Types of ionizing radiation differ in the way in which they interact with biological materials, so that equal absorbed doses (meaning equal amounts of energy deposited) do not necessarily have equal biological effects.
For instance, 1 Gy to tissue from alpha radiation is more harmful than 1 Gy from beta radiation because an alpha particle, being slower and more heavily charged, loses its energy much more densely along its path. In order to put all the different types of ionizing radiation on an equal basis with respect to their potential for causing harm, we need another quantity. This is the equivalent dose. It is expressed in a unit called the Sievert, symbol Sv. Submultiples of the Sievert are commonly used, such as the millisievert, mSv, which is one-thousandth of a Sievert. The Sievert is named after the Swedish physicist Rolf Sievert .
Equivalent dose is equal to the absorbed dose multiplied by a factor that takes into account the way in which a particular type of radiation distributes energy in tissue so that we can allow for its relative effectiveness to cause biological harm. For gamma rays, X rays, and beta particles, this radiation-weighting factor is set at 1, so the absorbed dose and equivalent dose are numerically equal. For alpha particles, the factor is set at 20, so that the equivalent dose will be 20 times the absorbed dose. Values of the radiation weighting factor for neutrons of various energies range from 5 to 20.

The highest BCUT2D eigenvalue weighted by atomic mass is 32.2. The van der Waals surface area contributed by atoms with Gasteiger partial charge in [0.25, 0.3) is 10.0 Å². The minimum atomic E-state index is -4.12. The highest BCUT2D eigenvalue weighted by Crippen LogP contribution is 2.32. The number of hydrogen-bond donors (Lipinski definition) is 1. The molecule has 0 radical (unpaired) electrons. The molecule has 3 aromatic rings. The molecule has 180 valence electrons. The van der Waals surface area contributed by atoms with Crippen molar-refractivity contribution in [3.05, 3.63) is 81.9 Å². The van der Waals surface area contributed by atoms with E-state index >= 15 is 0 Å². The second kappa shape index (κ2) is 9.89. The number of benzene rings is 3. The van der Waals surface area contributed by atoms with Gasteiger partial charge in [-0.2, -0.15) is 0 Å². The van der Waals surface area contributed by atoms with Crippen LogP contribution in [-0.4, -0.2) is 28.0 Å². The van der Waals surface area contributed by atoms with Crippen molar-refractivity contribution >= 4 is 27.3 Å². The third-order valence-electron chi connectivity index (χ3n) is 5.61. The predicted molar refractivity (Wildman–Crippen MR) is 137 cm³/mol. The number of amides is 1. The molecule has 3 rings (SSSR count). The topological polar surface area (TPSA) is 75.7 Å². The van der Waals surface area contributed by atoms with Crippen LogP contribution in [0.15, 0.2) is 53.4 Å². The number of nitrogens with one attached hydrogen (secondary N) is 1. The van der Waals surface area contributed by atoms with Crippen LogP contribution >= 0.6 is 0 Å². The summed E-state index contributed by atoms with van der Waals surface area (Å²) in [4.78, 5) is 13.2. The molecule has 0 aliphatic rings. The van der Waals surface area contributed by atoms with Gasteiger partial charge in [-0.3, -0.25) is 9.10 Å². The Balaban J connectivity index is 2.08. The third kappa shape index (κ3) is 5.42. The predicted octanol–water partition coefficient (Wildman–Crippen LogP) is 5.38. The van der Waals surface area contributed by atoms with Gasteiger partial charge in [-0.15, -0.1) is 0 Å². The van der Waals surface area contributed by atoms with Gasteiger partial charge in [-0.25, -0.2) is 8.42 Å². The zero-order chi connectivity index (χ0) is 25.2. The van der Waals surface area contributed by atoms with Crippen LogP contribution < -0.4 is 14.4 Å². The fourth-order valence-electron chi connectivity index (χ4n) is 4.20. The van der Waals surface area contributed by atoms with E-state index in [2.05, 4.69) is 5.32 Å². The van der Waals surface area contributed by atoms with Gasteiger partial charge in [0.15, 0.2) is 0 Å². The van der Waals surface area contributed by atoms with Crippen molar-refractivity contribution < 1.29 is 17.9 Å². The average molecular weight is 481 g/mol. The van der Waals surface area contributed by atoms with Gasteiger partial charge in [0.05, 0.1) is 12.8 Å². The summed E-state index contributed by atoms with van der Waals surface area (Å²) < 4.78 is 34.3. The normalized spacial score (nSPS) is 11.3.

Defined in this way, the equivalent dose provides an index of the likelihood of harm to a particular tissue or organ from exposure to various types of radiation regardless of their type or energy. So 1 Sv of alpha radiation to the lung, for example, would create the same risk of inducing fatal lung cancer as 1 Sv of beta radiation. The risk to the various parts of the human body varies from organ to organ. For example, the risk of fatal malignancy per unit equivalent dose is lower for the thyroid than for the lung.